Newcomb and colleague Karl Meyer conducted random surveys over the course of the 2012-13 winter season of resident and non-resident backcountry visitors who participated in the activities of backcountry skiing and snowboarding (also known as alpine touring or AT), cross-country skiing both on and off groomed trails, snowshoeing, walking/jogging on groomed backcountry trails, and over-snow biking. The survey asked for data about annual expenditures on goods and services related to these forms of backcountry recreation as well as the location and frequency of backcountry visits.
Topline findings include an estimated $12.5 million direct annual economic impact by nonresidents who participate in these activities while visiting the region and $6.5 million annual contribution from resident spending related to backcountry winter recreation. Newcomb estimates $3 million in annual wages to employees who work in jobs directly stemming from these forms of winter backcountry recreation and $1 million in tax revenues to state and local government. The geographic area of impact focused on the communities of Jackson, Driggs/Victor and West Yellowstone and includes Teton County in Wyoming, Teton, Bonneville, Fremont and Madison Counties in Idaho, and West Yellowstone, Montana.
“We know anecdotally that winter backcountry recreation is increasing throughout the study region,” said Newcomb who, in addition to experience in environmental economics and urban and rural planning, worked for 25 years as a backcountry ski guide and avalanche course instructor. “However, to date, there has been little information available about how these activities impact our economy.”
Newcomb added that the report takes a conservative approach both in its economic impact conclusions and in its estimate of total number of residents and nonresidents participating in backcountry winter recreation in the region. The report uses data from a combination of sources including National Park Service, USDA Forest Service, trail counts and concessionaire data to arrive at a population estimate of 7,419 residents and 41,336 nonresidents who participated in the above activities during the 2012-13 winter season.
“My intuition and my on-the-ground experience tell me the population numbers we arrived at are low,” said Newcomb, “and therefore, the economic impact is likely understated, but these are the best source numbers available so that’s what we went with.” Per person expenditure estimates are $803 spent annually by residents in-region and an additional $255 spent out-of-region on goods and services for backcountry winter recreation; and $273 per person per visit by nonresidents spent on backcountry winter recreation goods and services during their visit to the region.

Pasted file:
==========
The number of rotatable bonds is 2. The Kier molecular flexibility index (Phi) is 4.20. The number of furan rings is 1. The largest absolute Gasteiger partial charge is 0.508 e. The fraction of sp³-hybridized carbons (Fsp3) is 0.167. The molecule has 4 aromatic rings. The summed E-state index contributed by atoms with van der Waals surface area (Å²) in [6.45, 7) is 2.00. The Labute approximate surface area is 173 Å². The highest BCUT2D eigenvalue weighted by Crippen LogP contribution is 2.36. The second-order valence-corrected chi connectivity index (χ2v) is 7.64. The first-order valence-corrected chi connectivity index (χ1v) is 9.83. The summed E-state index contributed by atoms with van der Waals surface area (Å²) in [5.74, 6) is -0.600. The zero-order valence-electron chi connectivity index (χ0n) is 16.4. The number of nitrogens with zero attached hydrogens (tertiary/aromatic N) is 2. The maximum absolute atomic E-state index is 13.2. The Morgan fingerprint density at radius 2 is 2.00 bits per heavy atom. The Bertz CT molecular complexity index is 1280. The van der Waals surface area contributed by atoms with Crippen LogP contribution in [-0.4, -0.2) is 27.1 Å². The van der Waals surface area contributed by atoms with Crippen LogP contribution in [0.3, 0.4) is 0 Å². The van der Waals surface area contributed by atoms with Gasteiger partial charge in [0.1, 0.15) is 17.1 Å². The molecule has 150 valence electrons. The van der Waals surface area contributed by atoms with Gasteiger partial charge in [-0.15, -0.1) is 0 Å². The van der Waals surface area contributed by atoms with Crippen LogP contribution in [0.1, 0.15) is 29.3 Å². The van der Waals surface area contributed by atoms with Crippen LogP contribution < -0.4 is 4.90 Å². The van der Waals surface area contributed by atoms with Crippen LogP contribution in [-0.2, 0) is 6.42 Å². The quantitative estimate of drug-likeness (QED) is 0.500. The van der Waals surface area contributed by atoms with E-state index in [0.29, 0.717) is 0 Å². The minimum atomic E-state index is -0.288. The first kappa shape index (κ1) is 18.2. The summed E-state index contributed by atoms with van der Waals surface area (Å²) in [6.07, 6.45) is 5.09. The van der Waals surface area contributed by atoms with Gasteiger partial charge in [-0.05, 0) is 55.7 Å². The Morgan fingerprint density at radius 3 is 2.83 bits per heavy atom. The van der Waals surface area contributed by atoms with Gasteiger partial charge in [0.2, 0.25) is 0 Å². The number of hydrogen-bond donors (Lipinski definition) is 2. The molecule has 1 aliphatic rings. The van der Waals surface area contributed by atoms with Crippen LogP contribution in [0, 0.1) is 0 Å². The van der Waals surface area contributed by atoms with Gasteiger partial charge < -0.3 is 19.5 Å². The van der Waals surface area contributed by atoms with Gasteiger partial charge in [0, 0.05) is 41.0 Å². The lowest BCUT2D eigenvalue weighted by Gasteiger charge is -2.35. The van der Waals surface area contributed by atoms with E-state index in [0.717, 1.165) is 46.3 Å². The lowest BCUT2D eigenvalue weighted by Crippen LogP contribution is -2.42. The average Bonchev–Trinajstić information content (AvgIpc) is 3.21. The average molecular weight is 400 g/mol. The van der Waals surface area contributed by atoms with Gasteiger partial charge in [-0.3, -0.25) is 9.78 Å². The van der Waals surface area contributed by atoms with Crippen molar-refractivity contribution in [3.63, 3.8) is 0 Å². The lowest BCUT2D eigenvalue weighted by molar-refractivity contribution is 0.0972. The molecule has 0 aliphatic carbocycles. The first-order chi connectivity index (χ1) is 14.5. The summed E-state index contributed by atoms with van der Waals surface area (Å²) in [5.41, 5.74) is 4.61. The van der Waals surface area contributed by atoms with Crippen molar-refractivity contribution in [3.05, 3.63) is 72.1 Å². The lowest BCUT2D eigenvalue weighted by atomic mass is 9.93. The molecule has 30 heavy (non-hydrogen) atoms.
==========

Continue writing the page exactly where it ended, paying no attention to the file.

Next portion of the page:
The report incorporates data gathered in additional surveys: one of retailers in the area that sell gear, clothing and other goods and services related to backcountry recreation; and a second survey of organizations such as backcountry guide services and avalanche course providers, both for profit and nonprofit, that operate as authorized concessionaires on national forest or national park lands. This data provided information about employment and wages related to winter backcountry recreation and helped corroborate population estimates.
One surprise, according to Newcomb, is the significance of guided activity in the area. “While guided winter activity seems to have a relatively small footprint, our study found that the economic contribution is significant.” The study estimates that participants in guided activities and education programs spent 6,699 days in the backcountry and contributed $1.6 million in gross revenues and were responsible for $826,000 in wages.
The study also reinforced the quality of the winter backcountry opportunities in the region with 81 percent of nonresidents and 74 percent of residents who skied or snowboarded in the backcountry reporting they were “very satisfied” with their experience.
The report was commissioned by the Boise-based national nonprofit organization Winter Wildlands Alliance (WWA) and was funded through a grant from the LOR Foundation. “It’s a common refrain from land managers and decision makers that they need better and more economic data on our activities,” said WWA Executive Director Mark Menlove. “We chose to study the Teton-West Yellowstone area because it is renowned for its backcountry winter recreation, is well managed, and offers an excellent mix of recreational opportunities. This study verifies that backcountry recreation creates jobs and contributes significantly to the local economy. It’s hugely important for Winter Wildlands Alliance, both as a pilot project we hope to replicate in other regions and as a practical tool for land managers and planners in the region to use in resource allocation and management efforts.”
An executive summary and the full report, titled “Teton-West Yellowstone Backcountry Winter Recreation Economic Analysis,” are available at winterwildlands.org.